The 655,000 fraud

An op-ed in today’s Wall Street Journal (subscription required) somewhat incredulously questions the credulity of the reporters and editors disseminating without question last week’s Washington Post article about the John Hopkins study (published in the Lancet) that attributes 655,000 excess deaths in Iraq as a result of the war (emphasis mine):

“We have no reason to question the findings,” the Post quoted a Human Rights Watch official as saying. The article was fairly typical of reporting on the Lancet study, which has also been all over television and radio, as well as Internet sites such as Google and Yahoo! news.

All of which leaves us wondering if reporters and editors have enough sense anymore to ask basic questions about such enormous numbers, or whether they are simply too biased against the Bush Administration and its Iraq policy to do so. The 655,000 figure is more than 10 times higher than previous estimates of violent deaths in Iraq since the U.S. invasion, and it is larger than the number of Germans killed by allied bombing during all of World War II and larger than the number of Americans who died during our own Civil War.

While it’s obvious that Iraq has a terrible problem with sectarian violence at the moment, we find it hard to believe killing on the scale of Antietam or Gettysburg has been going on without anybody having noticed until the statistical wizards from Johns Hopkins showed up.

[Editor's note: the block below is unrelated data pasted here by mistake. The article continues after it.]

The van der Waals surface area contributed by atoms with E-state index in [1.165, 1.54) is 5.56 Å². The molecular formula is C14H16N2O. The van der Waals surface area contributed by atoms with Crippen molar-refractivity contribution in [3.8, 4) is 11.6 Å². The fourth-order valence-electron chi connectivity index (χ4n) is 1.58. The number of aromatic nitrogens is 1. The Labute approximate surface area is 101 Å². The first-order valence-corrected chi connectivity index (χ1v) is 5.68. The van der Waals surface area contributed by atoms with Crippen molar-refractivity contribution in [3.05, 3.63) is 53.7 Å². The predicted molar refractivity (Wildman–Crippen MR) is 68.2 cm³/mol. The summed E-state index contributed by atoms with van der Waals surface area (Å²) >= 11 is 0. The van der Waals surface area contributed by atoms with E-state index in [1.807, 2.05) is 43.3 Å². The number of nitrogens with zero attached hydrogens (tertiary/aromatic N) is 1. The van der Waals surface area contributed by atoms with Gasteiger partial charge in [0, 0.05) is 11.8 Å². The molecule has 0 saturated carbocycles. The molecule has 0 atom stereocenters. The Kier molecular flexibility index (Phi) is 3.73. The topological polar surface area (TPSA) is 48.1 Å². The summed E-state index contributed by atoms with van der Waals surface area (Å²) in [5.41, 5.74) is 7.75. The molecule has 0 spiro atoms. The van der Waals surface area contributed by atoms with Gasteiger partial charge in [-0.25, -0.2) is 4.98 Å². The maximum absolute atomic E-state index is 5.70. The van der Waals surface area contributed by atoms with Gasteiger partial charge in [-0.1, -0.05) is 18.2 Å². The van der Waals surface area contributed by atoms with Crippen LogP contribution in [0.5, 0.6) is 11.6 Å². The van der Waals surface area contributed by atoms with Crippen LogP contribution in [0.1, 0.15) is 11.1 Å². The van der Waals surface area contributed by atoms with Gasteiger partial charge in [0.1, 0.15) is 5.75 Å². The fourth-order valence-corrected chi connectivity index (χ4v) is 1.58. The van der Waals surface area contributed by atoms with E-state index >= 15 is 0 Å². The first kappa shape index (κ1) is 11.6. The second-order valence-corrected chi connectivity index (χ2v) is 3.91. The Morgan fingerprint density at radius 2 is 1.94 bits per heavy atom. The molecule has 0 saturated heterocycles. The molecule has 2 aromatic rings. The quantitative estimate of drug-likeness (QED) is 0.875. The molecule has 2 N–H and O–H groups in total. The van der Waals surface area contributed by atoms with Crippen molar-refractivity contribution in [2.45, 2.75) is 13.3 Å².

The 655,000 figure turns out to be an extrapolation based on a very inadequate sampling process. Pollster Steven E. Moore, who has worked extensively in Iraq, pointed out in an op-ed on this page yesterday that the Lancet study is based on information from a mere 47 “cluster points” around Iraq and 1,849 total interviews.

By contrast, a 2004 U.N. survey of Iraq used 2,200 cluster points for more than 21,000 interviews. The Johns Hopkins researchers also appear to have collected no demographic data on their subjects, so the group cannot be compared to census data to check if it is representative. “I wouldn’t survey a junior high school, no less an entire country, using only 47 cluster points,” Mr. Moore wrote.

Iraq Body Count — a nonpartisan outfit that keeps track of Iraqi mortality figures — has also issued a devastating critique of the Lancet/Johns Hopkins survey. It points out that the study implies that a thousand Iraqis died violently every day in the first half of 2006, with fewer than a tenth of them being noticed by “public surveillance mechanisms” and the press, as well as “incompetence and/or fraud on a truly massive scale by Iraqi officials in hospitals and ministries.”

Wow. Extrapolation like this makes even the people behind the Minnesota Poll look like pikers.

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